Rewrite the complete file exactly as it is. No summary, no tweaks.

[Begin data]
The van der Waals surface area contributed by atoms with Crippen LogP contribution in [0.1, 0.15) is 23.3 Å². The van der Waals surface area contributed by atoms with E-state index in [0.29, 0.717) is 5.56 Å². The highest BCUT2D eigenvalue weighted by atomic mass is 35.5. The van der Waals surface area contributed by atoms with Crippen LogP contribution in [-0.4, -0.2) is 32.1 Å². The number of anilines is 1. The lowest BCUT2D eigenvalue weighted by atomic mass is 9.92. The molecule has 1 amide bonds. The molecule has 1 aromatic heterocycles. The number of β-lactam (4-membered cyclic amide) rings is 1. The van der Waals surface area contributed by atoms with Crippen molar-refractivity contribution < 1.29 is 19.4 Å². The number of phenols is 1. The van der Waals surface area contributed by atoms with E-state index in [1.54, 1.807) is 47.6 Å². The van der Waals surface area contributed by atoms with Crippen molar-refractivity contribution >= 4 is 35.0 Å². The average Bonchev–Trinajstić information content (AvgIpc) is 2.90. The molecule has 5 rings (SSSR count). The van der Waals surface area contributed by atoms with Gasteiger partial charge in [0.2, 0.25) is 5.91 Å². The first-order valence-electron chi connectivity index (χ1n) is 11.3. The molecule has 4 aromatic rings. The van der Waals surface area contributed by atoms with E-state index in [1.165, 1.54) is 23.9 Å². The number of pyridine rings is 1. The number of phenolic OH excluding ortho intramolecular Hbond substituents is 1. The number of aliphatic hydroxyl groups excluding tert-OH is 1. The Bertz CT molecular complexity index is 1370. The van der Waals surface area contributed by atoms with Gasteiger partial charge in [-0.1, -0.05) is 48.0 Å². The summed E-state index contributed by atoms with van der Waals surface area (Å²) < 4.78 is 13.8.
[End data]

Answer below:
The van der Waals surface area contributed by atoms with Crippen LogP contribution in [0.1, 0.15) is 23.3 Å². The van der Waals surface area contributed by atoms with E-state index in [0.29, 0.717) is 5.56 Å². The highest BCUT2D eigenvalue weighted by atomic mass is 35.5. The van der Waals surface area contributed by atoms with Crippen LogP contribution in [-0.4, -0.2) is 32.1 Å². The number of anilines is 1. The lowest BCUT2D eigenvalue weighted by atomic mass is 9.92. The molecule has 1 amide bonds. The molecule has 1 aromatic heterocycles. The number of β-lactam (4-membered cyclic amide) rings is 1. The van der Waals surface area contributed by atoms with Crippen molar-refractivity contribution < 1.29 is 19.4 Å². The number of phenols is 1. The van der Waals surface area contributed by atoms with E-state index in [1.54, 1.807) is 47.6 Å². The van der Waals surface area contributed by atoms with Crippen molar-refractivity contribution >= 4 is 35.0 Å². The average Bonchev–Trinajstić information content (AvgIpc) is 2.90. The molecule has 5 rings (SSSR count). The van der Waals surface area contributed by atoms with Gasteiger partial charge in [0.2, 0.25) is 5.91 Å². The first-order valence-electron chi connectivity index (χ1n) is 11.3. The molecule has 4 aromatic rings. The van der Waals surface area contributed by atoms with E-state index in [1.165, 1.54) is 23.9 Å². The number of pyridine rings is 1. The number of phenolic OH excluding ortho intramolecular Hbond substituents is 1. The number of aliphatic hydroxyl groups excluding tert-OH is 1. The Bertz CT molecular complexity index is 1370. The van der Waals surface area contributed by atoms with Gasteiger partial charge in [-0.1, -0.05) is 48.0 Å². The summed E-state index contributed by atoms with van der Waals surface area (Å²) < 4.78 is 13.8.